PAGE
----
Russian literary interest in Ethiopia has long centered largely on the belief that the African country was the place of origin of Russia’s most famous slave: Ibraham Hannibal, posthumously renowned as the great-grandfather of Alexander Pushkin. The poet first told the story of his believed Ethiopian ancestor in an unfinished seven-chapter novel, entitled Arap Petro vilikogo (St. Petersburg, 1829). This title was frequently translated in English as the “Moor of Peter the Great”, as in J. Buchan Telfer’s Russian Romance (London, 1875). No scientific inquiry into Pushkin’s Ethiopian/African ancestry was however carried out until it was probably too late to attempt oral research.
Russia, because of its Orthodox Christian heritage, displayed sympathy with Menilek in his resistance to (Catholic) Italy’s imperialist pretentions. This resulted in the late 19th century exchange of envoys between the two countries, and the dispatch of a Russian Red Cross Mission to Addis Ababa. All this was to be reflected in subsequent highly political Russian literature of late Soviet times.
Russian literary interest in Ethiopia was largely initiated at the turn of the century by the Russian author Pytr Nikolaevich Krasnov, who wrote a notable travel book, Kazaki v Afrike; dnevnik nachal’nika konvoia Rossiiskoi imperatorskoi missii v Abissinii v 1897-98 godu, i.e. ‘”The Cossacks in Africa. The Diary of the Commander of the Escort to the Russian Imperial Mission to Abyssinia in 1897-98” (St. Petersburg, 1899). He was subsequently inspired by his Ethiopian experience to write the first Russian novel related to Ethiopia. It was entitled Liubov’ Abissinski (Terunesh), (Berlin, 1921). i.e. “The Love of an Abyssinian Woman” (St. Petersburg, 1903).
Krasnov’s literary career came to an end when as a monarchist and a White Russian he led the Don Cossacks against the Bolsheviks. Several of his short stories set in Ethiopia were however later published in post World I Germany, in Terunesh , Aska [sic] Mariam: povesti (Berlin, 1921), i.e., “Askale Mariam: Short Novels”.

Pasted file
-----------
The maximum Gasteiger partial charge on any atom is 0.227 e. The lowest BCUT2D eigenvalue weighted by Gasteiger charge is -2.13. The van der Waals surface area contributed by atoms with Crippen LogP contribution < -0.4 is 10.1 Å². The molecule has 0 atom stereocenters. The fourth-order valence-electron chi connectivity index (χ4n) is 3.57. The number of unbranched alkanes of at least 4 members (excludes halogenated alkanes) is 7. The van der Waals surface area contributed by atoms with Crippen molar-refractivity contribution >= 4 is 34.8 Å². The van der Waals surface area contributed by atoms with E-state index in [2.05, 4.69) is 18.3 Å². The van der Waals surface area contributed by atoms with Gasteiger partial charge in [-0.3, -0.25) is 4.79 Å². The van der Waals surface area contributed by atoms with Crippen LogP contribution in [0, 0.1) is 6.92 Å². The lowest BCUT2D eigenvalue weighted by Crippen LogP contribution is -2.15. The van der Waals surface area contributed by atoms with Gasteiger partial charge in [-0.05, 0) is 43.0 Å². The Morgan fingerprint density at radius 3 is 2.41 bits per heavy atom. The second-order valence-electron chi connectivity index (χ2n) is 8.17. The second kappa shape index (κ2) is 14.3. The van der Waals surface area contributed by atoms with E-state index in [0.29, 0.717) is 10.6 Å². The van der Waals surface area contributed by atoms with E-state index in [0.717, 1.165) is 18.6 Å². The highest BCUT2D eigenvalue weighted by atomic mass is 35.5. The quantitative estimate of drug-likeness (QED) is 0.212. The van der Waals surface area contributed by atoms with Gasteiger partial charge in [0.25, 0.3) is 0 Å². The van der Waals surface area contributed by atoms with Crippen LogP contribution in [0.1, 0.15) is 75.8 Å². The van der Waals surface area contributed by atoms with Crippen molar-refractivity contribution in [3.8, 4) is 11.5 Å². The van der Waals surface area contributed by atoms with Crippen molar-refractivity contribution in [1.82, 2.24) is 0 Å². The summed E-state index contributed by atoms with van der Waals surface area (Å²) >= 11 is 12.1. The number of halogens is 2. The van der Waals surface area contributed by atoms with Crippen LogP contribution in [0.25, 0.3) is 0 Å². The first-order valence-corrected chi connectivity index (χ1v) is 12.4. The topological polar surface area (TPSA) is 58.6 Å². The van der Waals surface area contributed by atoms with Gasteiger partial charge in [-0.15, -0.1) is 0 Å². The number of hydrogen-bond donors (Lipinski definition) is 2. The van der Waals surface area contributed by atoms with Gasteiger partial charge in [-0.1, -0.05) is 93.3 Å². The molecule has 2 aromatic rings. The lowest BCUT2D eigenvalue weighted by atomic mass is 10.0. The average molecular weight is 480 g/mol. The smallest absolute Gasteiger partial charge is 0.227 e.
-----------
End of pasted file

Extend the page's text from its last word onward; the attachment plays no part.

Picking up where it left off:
Subsequent Ethio-Soviet contacts in the post-World War II period resulted in the publication of four state-favored Russian novels, featuring the above-mentioned history of Russian-Ethiopian contacts. The first was Volodymyr Ivanovych Synenko’s Strana Ofir: istoricheskii roman (Moscow, 1960), i.e, “The Land of Ofir: An Historical Novel” which told the story of the early Russian traveler E.P. Kovalevskii. Two other Soviet works deal with the Adwa war and the support Ethiopia received from the Russians. One was N.N. Kit’ian’s Zemecha, i.e. the Amharic name for an Expedition (Rostov-on-Don, 1966); the other was a children’s book, by Iu. Davydov, O druziakh tvoikh, Afrika, i.e. “About your friends, Africa” (Moscow, 1962). A fourth novel was E. Golubev’s Uale Alemu nakhodit druzei: prikliuchencheska povest’ (Kostroma, 1963), i.e. “Wake Alemu finds some friends” which recalled the Russian Red Cross mission of 1896-7.
SWEDISH and DANISH
Diplomatic, scholarly and missionary contact between Ethiopia and Scandinavia led to the publication of several literary works in Sweden and Denmark.
Ten Swedish poems by Dr. Evvind Bratt, the Swedish chargé d’Affaires in Addis Ababa, were published in an attractive volume, entitled Arcadia Ethiopica (Stockholm, 1961) They were illustrated by an old friend of Ethiopia, Biörn von Rosen. This was followed by the publication of Anna Riwkin-Brick’s book of black and white photographs of Ethiopia, entitled Gennet bor Ethiopien (Stockholm, 1967), i.e. “Gennet lives in Ethiopia”.
A notable Danish woman writer of juvenile literature at this time was Cecil Bodker, who was invited by a compatriot, Gunner Paulson, a forestry expert, to “write a novel” set in Ethiopia. Complying with this request she produced two literary works: Leoparden (Copenhagen, 1970) and Dimma Gole: en foretelling om en ethioperdreng (Copenhagen, 1970), i.e. ‘Dimma Gole The Story about an Ethiopian”. Both works were almost immediately also published in Swedish,
The life of the 19th Century Swedish Protestant missionary Johan Carlsson provided the background to two literary works by a Swedish author Kai Henmark. They bear the sub-title En resa i det kristna spraket, i.e. “a Journey in the Christian Language”.
Dr L. Zagill was an early 19th century Polish traveler to Egypt, who, becoming interested in Ethiopia, wrote an entirely fictitious travelogue of a supposed journey to that country. Written in Polish it appeared in his Podróz History czna po Abjssyni (Vilno, 1884). He was long considered the first Polish visitor to Ethiopia until his deception was revealed by his later-day compatriot Stanislaw Chojnacki of the Institute of Ethiopian Studies, in 1964.)
A fictional account of Ethiopia’s Armenian community by William Semerjibashian was published in his “Ethiopian Sketches” in the journal Ararat, 1981, XXII, no 3, Pp 22-34.